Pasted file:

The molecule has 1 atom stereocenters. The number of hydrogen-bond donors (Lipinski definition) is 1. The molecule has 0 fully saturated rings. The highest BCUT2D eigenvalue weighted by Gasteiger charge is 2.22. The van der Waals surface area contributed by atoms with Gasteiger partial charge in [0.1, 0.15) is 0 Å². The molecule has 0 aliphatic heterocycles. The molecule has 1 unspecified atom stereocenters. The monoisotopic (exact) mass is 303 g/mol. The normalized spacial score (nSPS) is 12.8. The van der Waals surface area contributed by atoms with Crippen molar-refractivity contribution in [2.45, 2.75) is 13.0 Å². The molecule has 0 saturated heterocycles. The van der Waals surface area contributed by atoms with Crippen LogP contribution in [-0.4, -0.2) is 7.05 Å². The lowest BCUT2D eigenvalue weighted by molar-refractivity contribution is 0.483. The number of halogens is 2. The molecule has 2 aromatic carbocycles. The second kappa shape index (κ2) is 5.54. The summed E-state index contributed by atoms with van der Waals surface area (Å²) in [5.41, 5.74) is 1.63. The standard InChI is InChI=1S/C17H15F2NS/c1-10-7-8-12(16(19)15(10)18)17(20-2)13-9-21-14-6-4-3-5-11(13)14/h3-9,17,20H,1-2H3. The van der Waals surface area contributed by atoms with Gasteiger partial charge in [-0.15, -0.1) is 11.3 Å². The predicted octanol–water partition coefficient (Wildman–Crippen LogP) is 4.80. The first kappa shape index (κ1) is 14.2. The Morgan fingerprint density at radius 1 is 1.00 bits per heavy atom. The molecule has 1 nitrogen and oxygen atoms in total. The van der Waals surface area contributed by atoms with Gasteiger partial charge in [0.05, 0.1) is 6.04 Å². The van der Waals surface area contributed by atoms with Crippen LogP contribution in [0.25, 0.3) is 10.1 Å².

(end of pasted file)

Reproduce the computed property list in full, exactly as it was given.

The molecule has 1 atom stereocenters. The number of hydrogen-bond donors (Lipinski definition) is 1. The molecule has 0 fully saturated rings. The highest BCUT2D eigenvalue weighted by Gasteiger charge is 2.22. The van der Waals surface area contributed by atoms with Gasteiger partial charge in [0.1, 0.15) is 0 Å². The molecule has 0 aliphatic heterocycles. The molecule has 1 unspecified atom stereocenters. The monoisotopic (exact) mass is 303 g/mol. The normalized spacial score (nSPS) is 12.8. The van der Waals surface area contributed by atoms with Crippen molar-refractivity contribution in [2.45, 2.75) is 13.0 Å². The molecule has 0 saturated heterocycles. The van der Waals surface area contributed by atoms with Crippen LogP contribution in [-0.4, -0.2) is 7.05 Å². The lowest BCUT2D eigenvalue weighted by molar-refractivity contribution is 0.483. The number of halogens is 2. The molecule has 2 aromatic carbocycles. The second kappa shape index (κ2) is 5.54. The summed E-state index contributed by atoms with van der Waals surface area (Å²) in [5.41, 5.74) is 1.63. The standard InChI is InChI=1S/C17H15F2NS/c1-10-7-8-12(16(19)15(10)18)17(20-2)13-9-21-14-6-4-3-5-11(13)14/h3-9,17,20H,1-2H3. The van der Waals surface area contributed by atoms with Gasteiger partial charge in [-0.15, -0.1) is 11.3 Å². The predicted octanol–water partition coefficient (Wildman–Crippen LogP) is 4.80. The first kappa shape index (κ1) is 14.2. The Morgan fingerprint density at radius 1 is 1.00 bits per heavy atom. The molecule has 1 nitrogen and oxygen atoms in total. The van der Waals surface area contributed by atoms with Gasteiger partial charge in [0.05, 0.1) is 6.04 Å². The van der Waals surface area contributed by atoms with Crippen LogP contribution in [0.25, 0.3) is 10.1 Å².